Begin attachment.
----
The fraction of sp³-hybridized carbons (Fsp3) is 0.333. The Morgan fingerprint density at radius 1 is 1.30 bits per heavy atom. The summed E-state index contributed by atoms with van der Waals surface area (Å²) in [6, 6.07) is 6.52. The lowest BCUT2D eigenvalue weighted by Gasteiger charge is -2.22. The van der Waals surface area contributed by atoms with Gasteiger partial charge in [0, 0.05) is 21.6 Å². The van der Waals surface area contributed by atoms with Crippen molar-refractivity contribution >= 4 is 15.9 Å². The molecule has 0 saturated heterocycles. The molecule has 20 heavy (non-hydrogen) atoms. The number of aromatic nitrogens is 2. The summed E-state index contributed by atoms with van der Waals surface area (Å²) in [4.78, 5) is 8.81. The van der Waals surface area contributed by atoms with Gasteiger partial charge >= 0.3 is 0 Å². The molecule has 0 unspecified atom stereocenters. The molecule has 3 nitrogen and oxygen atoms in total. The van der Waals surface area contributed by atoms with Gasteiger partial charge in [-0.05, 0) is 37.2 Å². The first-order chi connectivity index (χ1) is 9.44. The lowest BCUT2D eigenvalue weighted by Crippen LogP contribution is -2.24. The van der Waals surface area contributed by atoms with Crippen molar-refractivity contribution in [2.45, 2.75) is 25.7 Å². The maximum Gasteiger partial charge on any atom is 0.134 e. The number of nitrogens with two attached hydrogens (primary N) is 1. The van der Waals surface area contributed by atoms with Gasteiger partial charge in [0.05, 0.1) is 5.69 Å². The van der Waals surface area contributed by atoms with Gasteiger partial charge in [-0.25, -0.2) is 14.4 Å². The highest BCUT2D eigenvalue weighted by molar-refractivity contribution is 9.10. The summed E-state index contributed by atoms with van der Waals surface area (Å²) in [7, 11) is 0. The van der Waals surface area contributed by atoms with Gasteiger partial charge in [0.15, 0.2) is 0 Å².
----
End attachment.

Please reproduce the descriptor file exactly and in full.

The fraction of sp³-hybridized carbons (Fsp3) is 0.333. The Morgan fingerprint density at radius 1 is 1.30 bits per heavy atom. The summed E-state index contributed by atoms with van der Waals surface area (Å²) in [6, 6.07) is 6.52. The lowest BCUT2D eigenvalue weighted by Gasteiger charge is -2.22. The van der Waals surface area contributed by atoms with Gasteiger partial charge in [0, 0.05) is 21.6 Å². The van der Waals surface area contributed by atoms with Crippen molar-refractivity contribution >= 4 is 15.9 Å². The molecule has 0 saturated heterocycles. The molecule has 20 heavy (non-hydrogen) atoms. The number of aromatic nitrogens is 2. The summed E-state index contributed by atoms with van der Waals surface area (Å²) in [4.78, 5) is 8.81. The van der Waals surface area contributed by atoms with Gasteiger partial charge >= 0.3 is 0 Å². The molecule has 0 unspecified atom stereocenters. The molecule has 3 nitrogen and oxygen atoms in total. The van der Waals surface area contributed by atoms with Gasteiger partial charge in [-0.05, 0) is 37.2 Å². The first-order chi connectivity index (χ1) is 9.44. The lowest BCUT2D eigenvalue weighted by Crippen LogP contribution is -2.24. The van der Waals surface area contributed by atoms with Crippen molar-refractivity contribution in [2.45, 2.75) is 25.7 Å². The maximum Gasteiger partial charge on any atom is 0.134 e. The number of nitrogens with two attached hydrogens (primary N) is 1. The van der Waals surface area contributed by atoms with Gasteiger partial charge in [0.05, 0.1) is 5.69 Å². The van der Waals surface area contributed by atoms with Gasteiger partial charge in [-0.25, -0.2) is 14.4 Å². The highest BCUT2D eigenvalue weighted by molar-refractivity contribution is 9.10. The summed E-state index contributed by atoms with van der Waals surface area (Å²) in [7, 11) is 0. The van der Waals surface area contributed by atoms with Gasteiger partial charge in [0.15, 0.2) is 0 Å².